So if time (as measured by the solar calender) is not an accurate measurement of greatness, what should be?  Let's move on to the next requirement, that respectable professors are still talking about it in college courses.  This might work in a non-biased age, but at present I have no respect for the profession of professor or the College educations being disseminated.  They are full of propaganda, lies, and lazy, prejudiced, unthinking hive-mind blobs who don't deserve the title of intellectuals.  So long as college is a gathering of deceivers, it is pointless to consult their judgment on artistic merit.  We will know when college professors' judgments can be trusted again -- right after they admit the truth about race differences, sex differences, and all of the moral implications thereof.  For now, the role of a college professor is A) to keep his own job by covering his ass -- B) to feed his or her students the new religion of egalitarianism so that the ruling powers keep a choke hold on power and legitimacy.  All other instruction is influenced by these two overriding priorities.  Therefore all art criticism will be, like in the USSR, simply a question of whether it properly reflects the proper priorities of 'Socialist Realism.'  This is why, say, modern art gets so much approval among college professors.  It helps propagate the egalitarian myth that everything is equally bad and everything is relative and nothing matters, and therefore is praised to the heavens even though common sense can see the Emperor has no clothes.

Having discarded the two possible measurements Charles Murray and the collapse chorus relied upon, what would I set up in preference to help find great art in the modern age?

First, a simple definition:  Great art is that art which is full of Truth, Beauty, and Love.  I hold that Truth, Beauty, and Love are all objective, universal absolutes and therefore all independent human observers can equally perceive them.  Intelligence and discrimination (the art of separating the good from the bad) help people see these traits more clearly, just as stupidity and coarseness (the inability to separate the good from the bad) cause people to see these traits less clearly -- but even the coarsest, stupidest human will still see through the glass darkly that there is something divine inside great art.  No one is immune to its touch, aside from some insane psychopath or brain-dead retard, or people who intentionally refuse to judge something fairly and openmindedly.  If it has Truth, Beauty, and Love, people will find it.  By corollary, I can extend this definition to say that wherever I notice something has Truth, Beauty, or Love, then that work of art really does have these traits and that any other human would also perceive them, especially if they shared the same intelligence and discrimination as me.  Therefore my judgment is a sufficient indicator of whether art is great or not, without having to consult anyone else.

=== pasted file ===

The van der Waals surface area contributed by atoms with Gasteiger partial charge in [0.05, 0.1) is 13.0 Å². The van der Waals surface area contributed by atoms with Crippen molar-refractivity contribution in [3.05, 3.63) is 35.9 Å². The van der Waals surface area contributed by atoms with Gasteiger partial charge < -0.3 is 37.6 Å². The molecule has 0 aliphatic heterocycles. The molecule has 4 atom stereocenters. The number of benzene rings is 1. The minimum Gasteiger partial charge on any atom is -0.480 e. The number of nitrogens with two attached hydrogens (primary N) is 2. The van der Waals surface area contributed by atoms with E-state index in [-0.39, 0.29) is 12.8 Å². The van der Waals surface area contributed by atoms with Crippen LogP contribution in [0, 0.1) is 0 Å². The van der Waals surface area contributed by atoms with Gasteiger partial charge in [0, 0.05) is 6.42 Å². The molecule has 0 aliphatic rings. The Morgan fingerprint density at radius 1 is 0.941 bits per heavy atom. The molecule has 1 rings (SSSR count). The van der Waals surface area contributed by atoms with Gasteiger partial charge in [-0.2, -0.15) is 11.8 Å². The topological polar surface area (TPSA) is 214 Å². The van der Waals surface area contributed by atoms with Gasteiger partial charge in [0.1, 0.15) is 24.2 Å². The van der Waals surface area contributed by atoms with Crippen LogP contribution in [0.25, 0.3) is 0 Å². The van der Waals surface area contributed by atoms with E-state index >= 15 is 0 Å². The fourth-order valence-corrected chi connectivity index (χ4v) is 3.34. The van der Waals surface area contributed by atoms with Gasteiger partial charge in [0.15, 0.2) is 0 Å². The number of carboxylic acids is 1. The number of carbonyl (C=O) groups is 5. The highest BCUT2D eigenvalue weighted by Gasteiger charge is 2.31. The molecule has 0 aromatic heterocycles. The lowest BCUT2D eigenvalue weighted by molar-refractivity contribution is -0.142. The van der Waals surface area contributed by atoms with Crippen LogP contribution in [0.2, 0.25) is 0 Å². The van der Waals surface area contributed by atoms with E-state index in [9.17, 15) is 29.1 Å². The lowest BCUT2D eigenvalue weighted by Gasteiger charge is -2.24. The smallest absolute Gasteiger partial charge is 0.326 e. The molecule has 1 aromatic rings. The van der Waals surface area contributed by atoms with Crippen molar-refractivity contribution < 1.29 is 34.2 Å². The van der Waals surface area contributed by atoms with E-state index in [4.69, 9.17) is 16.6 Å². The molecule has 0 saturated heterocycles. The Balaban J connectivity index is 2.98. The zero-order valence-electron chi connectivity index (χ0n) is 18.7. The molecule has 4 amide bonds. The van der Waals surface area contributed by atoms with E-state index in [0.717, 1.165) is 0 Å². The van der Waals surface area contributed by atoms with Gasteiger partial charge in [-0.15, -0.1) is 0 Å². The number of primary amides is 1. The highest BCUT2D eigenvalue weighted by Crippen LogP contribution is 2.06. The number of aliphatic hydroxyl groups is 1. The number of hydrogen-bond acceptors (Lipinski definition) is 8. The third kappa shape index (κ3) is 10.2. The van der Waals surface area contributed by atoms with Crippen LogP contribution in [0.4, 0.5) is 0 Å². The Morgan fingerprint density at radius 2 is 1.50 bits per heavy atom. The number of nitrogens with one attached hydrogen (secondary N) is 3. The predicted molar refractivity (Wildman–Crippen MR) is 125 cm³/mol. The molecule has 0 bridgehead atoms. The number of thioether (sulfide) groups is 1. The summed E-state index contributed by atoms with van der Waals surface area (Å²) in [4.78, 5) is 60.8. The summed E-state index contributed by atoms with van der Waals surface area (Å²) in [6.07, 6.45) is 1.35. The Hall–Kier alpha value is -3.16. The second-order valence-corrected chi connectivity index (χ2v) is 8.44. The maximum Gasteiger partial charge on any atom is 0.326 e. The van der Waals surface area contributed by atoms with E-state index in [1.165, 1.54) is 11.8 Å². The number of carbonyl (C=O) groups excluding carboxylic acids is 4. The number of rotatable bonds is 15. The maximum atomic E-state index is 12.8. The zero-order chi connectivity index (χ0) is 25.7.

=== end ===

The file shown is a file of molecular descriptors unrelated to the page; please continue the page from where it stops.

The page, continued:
It's helpful to explain why something is great, though, rather than just saying, "Trust me," so I'll try to break greatness down further.  There are many symptoms of a great work of art, a 'classic' for our times:

1)  It is memorable.  Once you've seen it, your mind keeps floating back to it and referring to it in later conversations.  You could also say, something that makes an impact.  No matter how much time passes you still treasure the experience of that artwork in your heart and the memory of that experience never strays far from your inner thoughts.

2)  It is popular, especially among the smart fraction.  Where there is smoke there is fire.  If a lot of independent observers all end up liking the same thing, especially if they're intelligent and discriminating, it is almost certainly great.  Popularity in the modern age is much more demanding than popularity in the past -- there is much higher competition for someone's entertainment time and many more people in the world.  If something is popular even amidst these hurdles, there's a high chance it's great.

3)  It has high replay value.  Whether it's a book you end up reading many times, or a movie you view many times, or a picture you stare at over and over, or a song you put on repeat track and add to a best of playlist, great art is something that endures.  It surpasses the benefits of novelty and claims an entertainment value superior to the run of the mill.

4)  It engages your mind and your heart.  It makes you think and learn, but it also makes you laugh and cry.  This is the height of artistic accomplishment.

5)  If the art is inspiring.  If you feel like a better person after having experienced the work of art, even if it doesn't reflect very tangibly on your behavior, odds are you've been touched by the divine.

I can say that Ender's Game, Final Fantasy, Lord of the Rings, Clannad, One Piece, Star Wars, and many other works all fit this definition, and therefore are modern Classics.